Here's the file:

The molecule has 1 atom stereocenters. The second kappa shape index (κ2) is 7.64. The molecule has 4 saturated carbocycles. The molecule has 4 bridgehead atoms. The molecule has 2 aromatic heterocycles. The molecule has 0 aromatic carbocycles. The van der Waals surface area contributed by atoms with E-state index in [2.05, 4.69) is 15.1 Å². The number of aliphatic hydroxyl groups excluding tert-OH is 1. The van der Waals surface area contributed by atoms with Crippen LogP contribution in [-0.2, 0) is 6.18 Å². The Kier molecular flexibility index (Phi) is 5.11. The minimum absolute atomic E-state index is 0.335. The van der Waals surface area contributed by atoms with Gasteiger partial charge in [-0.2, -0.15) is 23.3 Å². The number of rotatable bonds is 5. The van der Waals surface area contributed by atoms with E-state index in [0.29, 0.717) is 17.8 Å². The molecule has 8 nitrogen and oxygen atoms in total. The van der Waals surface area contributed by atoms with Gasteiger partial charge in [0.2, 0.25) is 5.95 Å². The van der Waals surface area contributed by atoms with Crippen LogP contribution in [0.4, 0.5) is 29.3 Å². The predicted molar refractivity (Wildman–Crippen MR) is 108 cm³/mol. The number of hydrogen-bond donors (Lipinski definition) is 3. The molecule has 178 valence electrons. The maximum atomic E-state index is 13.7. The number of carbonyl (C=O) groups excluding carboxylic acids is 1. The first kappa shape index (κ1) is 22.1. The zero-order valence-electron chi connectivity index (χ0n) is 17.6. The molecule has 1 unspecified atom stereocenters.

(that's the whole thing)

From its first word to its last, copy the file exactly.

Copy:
The molecule has 1 atom stereocenters. The second kappa shape index (κ2) is 7.64. The molecule has 4 saturated carbocycles. The molecule has 4 bridgehead atoms. The molecule has 2 aromatic heterocycles. The molecule has 0 aromatic carbocycles. The van der Waals surface area contributed by atoms with E-state index in [2.05, 4.69) is 15.1 Å². The number of aliphatic hydroxyl groups excluding tert-OH is 1. The van der Waals surface area contributed by atoms with Crippen LogP contribution in [-0.2, 0) is 6.18 Å². The Kier molecular flexibility index (Phi) is 5.11. The minimum absolute atomic E-state index is 0.335. The van der Waals surface area contributed by atoms with Gasteiger partial charge in [-0.2, -0.15) is 23.3 Å². The number of rotatable bonds is 5. The van der Waals surface area contributed by atoms with E-state index in [0.29, 0.717) is 17.8 Å². The molecule has 8 nitrogen and oxygen atoms in total. The van der Waals surface area contributed by atoms with Gasteiger partial charge in [0.2, 0.25) is 5.95 Å². The van der Waals surface area contributed by atoms with Crippen LogP contribution in [0.4, 0.5) is 29.3 Å². The predicted molar refractivity (Wildman–Crippen MR) is 108 cm³/mol. The number of hydrogen-bond donors (Lipinski definition) is 3. The molecule has 178 valence electrons. The maximum atomic E-state index is 13.7. The number of carbonyl (C=O) groups excluding carboxylic acids is 1. The first kappa shape index (κ1) is 22.1. The zero-order valence-electron chi connectivity index (χ0n) is 17.6. The molecule has 1 unspecified atom stereocenters.